- Control Access—Managing which employees can access and edit data, with a system that logs who made changes, helps reduce risk.
- Rules engines matching transactions faster and with greater accuracy than humans, as exceptions are automatically found and flagged.
- Automatically loaded data eliminates errors such as mis-keyed information.
- Automated workflows ensure review and attestation procedures are completed by the right individuals in the correct time frames.
- User roles limit access, strengthening internal controls.
- Complete audit trails and strict enforcement of compliance measures help companies meet regulatory standards.
- Auditor access to information from a single system removes reliance on printouts.
Where to start
It is important to first assess your current situation and pinpoint what is working and identify gaps. Find opportunities for greater efficiencies, streamlined processes and error mitigation. If needed, assign specific resources to identify process and workflow improvements. Areas to review include:
- Data quality and visibility;
- Manual processing of routine transactions and recurring journal entries;
- Redundant data inputs or rekeying of incorrect data;
- Receivables and payables held open for late transactions;
- Unnecessary complex calculations;
- Manual updates and comparisons of current activity to previous month and budget;
- Review and approval cycles;
- Use of spreadsheets and printouts; and
- Adherence to internal controls and segregation of duties.
By thoroughly reviewing those areas, you will likely identify opportunities to automate multiple manual processes, saving time while generating a more accurate audit trail.
If you are dependent on specific employees who may be unavailable during this time, consider a multi-layer backup plan or staff augmentation. Many software vendors—who are knowledgeable about industry best practices—can provide this service.
Automation makes the month-end close as efficient as possible, no matter where employees are working. For many, this “nice-to-have” has turned into a requirement in this current Covid-19 environment. No matter the situation, a fully automated and integrated end-to-end reconciliation solution can ease the pain of financial preparation while facilitating speed, accuracy and efficiency, helping ensure institutional resiliency and grow client trust.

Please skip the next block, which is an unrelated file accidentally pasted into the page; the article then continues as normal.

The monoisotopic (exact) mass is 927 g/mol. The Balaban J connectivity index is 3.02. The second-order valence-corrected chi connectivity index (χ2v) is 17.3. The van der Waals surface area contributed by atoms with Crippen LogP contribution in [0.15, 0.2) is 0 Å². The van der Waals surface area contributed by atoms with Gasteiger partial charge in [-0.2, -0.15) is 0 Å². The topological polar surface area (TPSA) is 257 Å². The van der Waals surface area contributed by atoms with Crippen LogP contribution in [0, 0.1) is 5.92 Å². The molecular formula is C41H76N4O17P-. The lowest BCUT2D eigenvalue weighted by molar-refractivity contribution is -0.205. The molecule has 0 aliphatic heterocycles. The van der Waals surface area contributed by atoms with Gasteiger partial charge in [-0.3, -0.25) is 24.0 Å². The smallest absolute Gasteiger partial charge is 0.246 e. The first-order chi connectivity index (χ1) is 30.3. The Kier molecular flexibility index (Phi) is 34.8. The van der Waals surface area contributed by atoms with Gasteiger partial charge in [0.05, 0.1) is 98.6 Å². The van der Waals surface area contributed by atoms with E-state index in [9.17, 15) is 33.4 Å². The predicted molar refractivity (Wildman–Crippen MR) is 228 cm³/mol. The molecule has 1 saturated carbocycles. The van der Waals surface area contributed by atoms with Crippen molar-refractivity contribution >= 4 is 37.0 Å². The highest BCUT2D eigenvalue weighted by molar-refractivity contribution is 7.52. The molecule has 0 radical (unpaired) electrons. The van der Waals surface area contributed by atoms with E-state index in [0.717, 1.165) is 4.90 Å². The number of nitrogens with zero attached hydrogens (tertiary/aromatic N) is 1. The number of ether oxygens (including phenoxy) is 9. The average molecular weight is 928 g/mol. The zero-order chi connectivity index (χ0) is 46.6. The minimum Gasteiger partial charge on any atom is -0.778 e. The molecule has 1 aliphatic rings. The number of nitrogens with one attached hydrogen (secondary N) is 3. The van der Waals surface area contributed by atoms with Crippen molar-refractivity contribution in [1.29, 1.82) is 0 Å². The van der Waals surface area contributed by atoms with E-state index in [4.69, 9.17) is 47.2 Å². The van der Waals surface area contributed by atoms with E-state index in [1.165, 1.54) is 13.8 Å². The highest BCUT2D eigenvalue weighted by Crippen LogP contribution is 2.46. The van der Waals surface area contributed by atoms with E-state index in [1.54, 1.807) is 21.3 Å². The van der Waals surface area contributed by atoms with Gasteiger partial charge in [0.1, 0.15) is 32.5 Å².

This column does not necessarily reflect the opinion of The Bureau of National Affairs, Inc. or its owners.
Danny Baker is the Vice President of Market Strategy within the Financial & Risk Management Solutions (FRMS) division at Fiserv, Inc. (NASDAQ: FISV). He is responsible for the overall market strategy and business development for the company’s risk management, performance management and enterprise financial accounting solutions. During his 34 years in the financial services field, he has gained expertise in key disciplines including data analytics and decisioning, business intelligence, and integrated strategic risk management, and is a frequent presenter, author and consultant for financial industry conferences, associations, trade publications and analysts.
As the Product Management Leader for Financial Control Solutions at Fiserv, Clodagh Swennumson engages with clients across regions and industries to understand and meet their compliance, risk and control needs. Prior to Fiserv she worked for Verizon and Motorola, where she had a strong track record of leading multi-regional teams to create highly profitable product portfolios, growing top line sales and market share, while delighting customers. A native of Dublin, Ireland she has lived and worked in Europe and the US throughout her career.